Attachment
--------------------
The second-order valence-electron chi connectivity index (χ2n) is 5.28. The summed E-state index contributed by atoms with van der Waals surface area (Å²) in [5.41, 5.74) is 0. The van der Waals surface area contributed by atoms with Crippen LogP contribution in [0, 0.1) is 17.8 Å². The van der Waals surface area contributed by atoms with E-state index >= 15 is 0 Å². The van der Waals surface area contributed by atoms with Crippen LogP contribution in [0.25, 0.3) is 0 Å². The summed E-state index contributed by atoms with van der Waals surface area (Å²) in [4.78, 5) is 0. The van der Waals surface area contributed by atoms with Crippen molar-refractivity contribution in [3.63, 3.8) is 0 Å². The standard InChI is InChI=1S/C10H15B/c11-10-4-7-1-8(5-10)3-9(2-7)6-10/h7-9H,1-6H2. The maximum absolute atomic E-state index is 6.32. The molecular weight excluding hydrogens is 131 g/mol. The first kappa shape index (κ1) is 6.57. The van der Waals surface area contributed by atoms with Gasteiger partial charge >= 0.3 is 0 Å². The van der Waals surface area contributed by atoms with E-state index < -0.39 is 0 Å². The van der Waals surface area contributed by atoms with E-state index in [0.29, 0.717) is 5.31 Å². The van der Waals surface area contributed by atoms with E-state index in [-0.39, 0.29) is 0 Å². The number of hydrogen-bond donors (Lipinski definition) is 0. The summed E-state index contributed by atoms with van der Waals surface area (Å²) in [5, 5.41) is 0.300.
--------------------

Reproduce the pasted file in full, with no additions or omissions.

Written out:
The second-order valence-electron chi connectivity index (χ2n) is 5.28. The summed E-state index contributed by atoms with van der Waals surface area (Å²) in [5.41, 5.74) is 0. The van der Waals surface area contributed by atoms with Crippen LogP contribution in [0, 0.1) is 17.8 Å². The van der Waals surface area contributed by atoms with E-state index >= 15 is 0 Å². The van der Waals surface area contributed by atoms with Crippen LogP contribution in [0.25, 0.3) is 0 Å². The summed E-state index contributed by atoms with van der Waals surface area (Å²) in [4.78, 5) is 0. The van der Waals surface area contributed by atoms with Crippen molar-refractivity contribution in [3.63, 3.8) is 0 Å². The standard InChI is InChI=1S/C10H15B/c11-10-4-7-1-8(5-10)3-9(2-7)6-10/h7-9H,1-6H2. The maximum absolute atomic E-state index is 6.32. The molecular weight excluding hydrogens is 131 g/mol. The first kappa shape index (κ1) is 6.57. The van der Waals surface area contributed by atoms with Gasteiger partial charge >= 0.3 is 0 Å². The van der Waals surface area contributed by atoms with E-state index < -0.39 is 0 Å². The van der Waals surface area contributed by atoms with E-state index in [0.29, 0.717) is 5.31 Å². The van der Waals surface area contributed by atoms with E-state index in [-0.39, 0.29) is 0 Å². The number of hydrogen-bond donors (Lipinski definition) is 0. The summed E-state index contributed by atoms with van der Waals surface area (Å²) in [5, 5.41) is 0.300.